Hollianne’s dad died yesterday. I don’t want to write much about his death, however. I want to talk about his life and his incredible story.
Tommy Holmes was one of the finest men that I’ve ever known. I recognized that he was something special the first time I met him…back in the Fall of 1992. Hollianne had brought me home to Lexington, Tennessee to “meet the parents.” My feelings of anxiety quickly turned to delight upon that first brief encounter with her father, Mr. Tommy. He became my friend.
Born in 1939 in Henderson County, Tennessee, Mr. Tommy was a farmer, business owner and an incredible family man. He served the city of Lexington in numerous ways as a public servant, but perhaps his hallmark traits were those of kindness, approachability, and humility.
Whoever exalts himself will be humbled, and whoever humbles himself will be exalted. Matthew 23:12
Mr. Tommy did not meet a stranger. His unassuming, friendly nature made him someone that people naturally gravitated toward. The lobby of the family business, Holmes Motor Company, was routinely a gathering place for retirees, fellow businessmen and friends of all ages. It was there that I first heard his nickname, “the boss.” There was irony in that name- as Mr. Tommy never asserted his position in the community, but was better known as a servant. Tommy Holmes personified servant leadership.
Servant Leadership is a buzz phrase in literature focusing on contemporary leadership themes. It is often overused. What does it really mean?
1) Servant leaders pursue their purpose with passion. These folks know what needs to be done in their communities. They accept the burden of leadership and charge toward making a difference. Their involvement is for the greater good, not for personal fame or achievement. Mr. Tommy had many interests, but he was passionate about his family and his community. He worked daily to improve the lives of his family, friends and fellow citizens of Henderson County. He loved people- and worked to serve their needs every day.
2) Servant leaders get out of their comfort zones. Servant leaders get out of their own personal comfort zones and take the more difficult path of leadership. Mr. Tommy could have rested on his laurels as a successful business owner and a family man. His job required long hours at Holmes Ford, and his farming duties often made those work days extend into the night. But Mr. Tommy wanted more. He got out of his comfort zone and worked hard at improving life in Lexington through community organizations such as the school board, Rotary, the Methodist Church, and the City Board of Alderman. He realized that there were difficult decisions to be made in his local community- and Mr. Tommy stepped up to the challenge and helped make tough decisions. He put the needs of others before himself.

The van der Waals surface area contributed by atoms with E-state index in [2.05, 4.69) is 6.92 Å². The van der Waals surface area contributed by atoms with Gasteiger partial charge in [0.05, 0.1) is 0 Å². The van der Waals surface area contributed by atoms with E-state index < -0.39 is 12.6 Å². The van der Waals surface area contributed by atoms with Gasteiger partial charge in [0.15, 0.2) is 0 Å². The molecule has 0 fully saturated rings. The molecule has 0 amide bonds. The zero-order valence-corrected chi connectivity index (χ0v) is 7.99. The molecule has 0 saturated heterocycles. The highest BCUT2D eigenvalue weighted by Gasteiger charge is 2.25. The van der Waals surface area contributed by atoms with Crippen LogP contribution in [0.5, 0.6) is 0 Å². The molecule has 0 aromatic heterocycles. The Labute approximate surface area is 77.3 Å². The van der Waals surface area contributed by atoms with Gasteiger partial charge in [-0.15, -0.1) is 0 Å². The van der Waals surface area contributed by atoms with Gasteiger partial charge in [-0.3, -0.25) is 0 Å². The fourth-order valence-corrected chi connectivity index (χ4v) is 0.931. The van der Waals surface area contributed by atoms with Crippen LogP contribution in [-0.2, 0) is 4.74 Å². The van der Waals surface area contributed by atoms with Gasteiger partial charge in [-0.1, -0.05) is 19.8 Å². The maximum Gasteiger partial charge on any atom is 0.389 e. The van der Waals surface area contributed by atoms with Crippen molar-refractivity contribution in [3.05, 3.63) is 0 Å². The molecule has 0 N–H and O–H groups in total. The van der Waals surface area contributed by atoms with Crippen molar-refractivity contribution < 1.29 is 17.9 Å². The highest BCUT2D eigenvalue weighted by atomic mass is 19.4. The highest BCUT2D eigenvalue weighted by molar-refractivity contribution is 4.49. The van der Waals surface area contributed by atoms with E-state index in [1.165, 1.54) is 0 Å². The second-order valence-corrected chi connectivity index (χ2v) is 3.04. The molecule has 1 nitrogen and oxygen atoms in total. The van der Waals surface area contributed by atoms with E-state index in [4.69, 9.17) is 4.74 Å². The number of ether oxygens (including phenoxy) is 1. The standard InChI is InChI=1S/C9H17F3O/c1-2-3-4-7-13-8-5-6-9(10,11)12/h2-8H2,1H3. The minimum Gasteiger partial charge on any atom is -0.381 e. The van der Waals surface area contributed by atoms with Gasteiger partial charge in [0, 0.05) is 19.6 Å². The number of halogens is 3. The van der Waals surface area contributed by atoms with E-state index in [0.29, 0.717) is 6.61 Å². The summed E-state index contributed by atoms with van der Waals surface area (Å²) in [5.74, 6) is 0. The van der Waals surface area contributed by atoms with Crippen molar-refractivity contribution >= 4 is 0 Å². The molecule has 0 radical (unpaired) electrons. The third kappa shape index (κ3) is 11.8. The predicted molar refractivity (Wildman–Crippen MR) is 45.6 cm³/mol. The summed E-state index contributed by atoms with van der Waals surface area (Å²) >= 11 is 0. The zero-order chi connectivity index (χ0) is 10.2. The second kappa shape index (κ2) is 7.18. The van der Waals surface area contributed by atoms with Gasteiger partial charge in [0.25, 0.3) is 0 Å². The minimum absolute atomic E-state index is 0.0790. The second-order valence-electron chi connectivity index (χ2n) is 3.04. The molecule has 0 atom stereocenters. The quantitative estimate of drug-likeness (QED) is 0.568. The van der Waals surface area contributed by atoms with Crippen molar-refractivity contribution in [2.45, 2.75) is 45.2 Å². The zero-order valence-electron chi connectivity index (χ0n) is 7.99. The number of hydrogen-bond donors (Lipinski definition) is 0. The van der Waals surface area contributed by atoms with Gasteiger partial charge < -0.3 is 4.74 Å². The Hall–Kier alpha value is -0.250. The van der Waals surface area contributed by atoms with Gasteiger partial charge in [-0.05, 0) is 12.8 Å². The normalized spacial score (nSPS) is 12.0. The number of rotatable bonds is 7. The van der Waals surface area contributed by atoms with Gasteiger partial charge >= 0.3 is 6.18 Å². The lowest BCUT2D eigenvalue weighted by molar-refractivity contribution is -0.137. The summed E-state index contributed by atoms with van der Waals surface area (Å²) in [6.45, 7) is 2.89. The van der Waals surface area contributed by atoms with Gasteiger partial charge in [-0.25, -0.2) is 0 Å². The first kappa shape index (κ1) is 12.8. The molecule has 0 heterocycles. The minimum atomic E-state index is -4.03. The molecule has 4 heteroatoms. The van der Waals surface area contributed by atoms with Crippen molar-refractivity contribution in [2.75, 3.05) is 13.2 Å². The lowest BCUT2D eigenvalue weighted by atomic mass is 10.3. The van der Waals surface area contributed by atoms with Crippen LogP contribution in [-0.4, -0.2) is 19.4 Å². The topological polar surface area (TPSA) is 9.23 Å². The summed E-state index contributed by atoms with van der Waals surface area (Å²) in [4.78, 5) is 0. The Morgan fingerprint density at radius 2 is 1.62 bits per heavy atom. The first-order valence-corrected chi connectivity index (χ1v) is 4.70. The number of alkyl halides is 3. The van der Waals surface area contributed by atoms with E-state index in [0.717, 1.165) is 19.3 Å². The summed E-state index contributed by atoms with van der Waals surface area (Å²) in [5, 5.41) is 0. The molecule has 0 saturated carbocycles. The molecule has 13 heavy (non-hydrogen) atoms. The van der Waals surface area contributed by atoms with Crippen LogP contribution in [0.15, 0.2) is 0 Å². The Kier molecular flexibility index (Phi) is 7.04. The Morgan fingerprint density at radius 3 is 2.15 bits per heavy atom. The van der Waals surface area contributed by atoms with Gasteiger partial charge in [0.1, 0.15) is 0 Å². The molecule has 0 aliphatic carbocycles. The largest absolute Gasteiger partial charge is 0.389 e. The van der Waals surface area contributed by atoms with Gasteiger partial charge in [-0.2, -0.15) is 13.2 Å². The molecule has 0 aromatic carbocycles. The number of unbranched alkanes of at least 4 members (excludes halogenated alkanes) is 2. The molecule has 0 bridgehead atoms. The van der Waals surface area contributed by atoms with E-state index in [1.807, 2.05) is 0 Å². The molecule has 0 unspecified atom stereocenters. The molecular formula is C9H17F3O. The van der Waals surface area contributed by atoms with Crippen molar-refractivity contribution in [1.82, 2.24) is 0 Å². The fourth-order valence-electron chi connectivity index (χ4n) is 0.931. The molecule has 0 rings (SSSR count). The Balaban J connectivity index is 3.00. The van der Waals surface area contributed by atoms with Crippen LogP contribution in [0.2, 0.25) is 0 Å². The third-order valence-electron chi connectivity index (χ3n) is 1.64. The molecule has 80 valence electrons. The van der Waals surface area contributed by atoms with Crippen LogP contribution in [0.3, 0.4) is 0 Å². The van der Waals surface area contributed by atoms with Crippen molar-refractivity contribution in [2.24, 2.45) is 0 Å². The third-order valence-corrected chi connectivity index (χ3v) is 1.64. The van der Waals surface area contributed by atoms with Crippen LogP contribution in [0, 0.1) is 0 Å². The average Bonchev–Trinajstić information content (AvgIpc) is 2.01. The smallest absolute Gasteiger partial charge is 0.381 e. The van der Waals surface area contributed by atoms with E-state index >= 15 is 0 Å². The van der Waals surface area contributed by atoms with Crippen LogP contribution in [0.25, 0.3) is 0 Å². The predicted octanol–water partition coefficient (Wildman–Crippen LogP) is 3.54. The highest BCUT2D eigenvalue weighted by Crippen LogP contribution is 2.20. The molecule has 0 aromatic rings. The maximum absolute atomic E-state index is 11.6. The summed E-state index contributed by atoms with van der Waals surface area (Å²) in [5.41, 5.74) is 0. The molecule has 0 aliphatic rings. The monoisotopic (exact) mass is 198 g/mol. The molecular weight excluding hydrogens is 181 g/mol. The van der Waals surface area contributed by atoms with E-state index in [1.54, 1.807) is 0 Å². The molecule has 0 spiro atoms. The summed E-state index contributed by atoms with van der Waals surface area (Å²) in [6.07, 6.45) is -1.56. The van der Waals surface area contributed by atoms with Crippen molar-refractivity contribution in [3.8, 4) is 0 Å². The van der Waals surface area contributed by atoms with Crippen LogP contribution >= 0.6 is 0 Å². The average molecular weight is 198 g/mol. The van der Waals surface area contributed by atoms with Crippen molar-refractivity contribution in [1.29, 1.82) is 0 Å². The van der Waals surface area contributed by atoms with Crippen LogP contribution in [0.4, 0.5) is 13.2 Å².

3) Servant leaders give back the gift. We have all been assisted by others. Perhaps it was a parent, a relative, a classmate or a teacher….someone, somewhere has helped us out along life’s way. Mr. Tommy gave back. He realized that he had been blessed with great family and good mentors along the way, and he consistently tried to return the favor. He was an encourager and a listener. He was a friend that you could count on when times were hard. He was the first person there to congratulate you for achieving success. He was consistent….absolutely, unequivocally consistent. And we all loved him for it.
Humble yourselves before the Lord, and he will exalt you. James 4:10
There won’t be a national news story on the life and death of Tommy Holmes. But- for the thousands of people that were his customers, community friends and business colleagues- there will be lasting memories of his acts of kindness and humility. And for his family, Mr. Tommy leaves a legacy of love and and an incredible example of servant leadership. The life lessons of Tommy Holmes have touched generations to come…and I’m proud to have had the opportunity to witness it.
God bless you, Mr. Tommy. I will never forget you.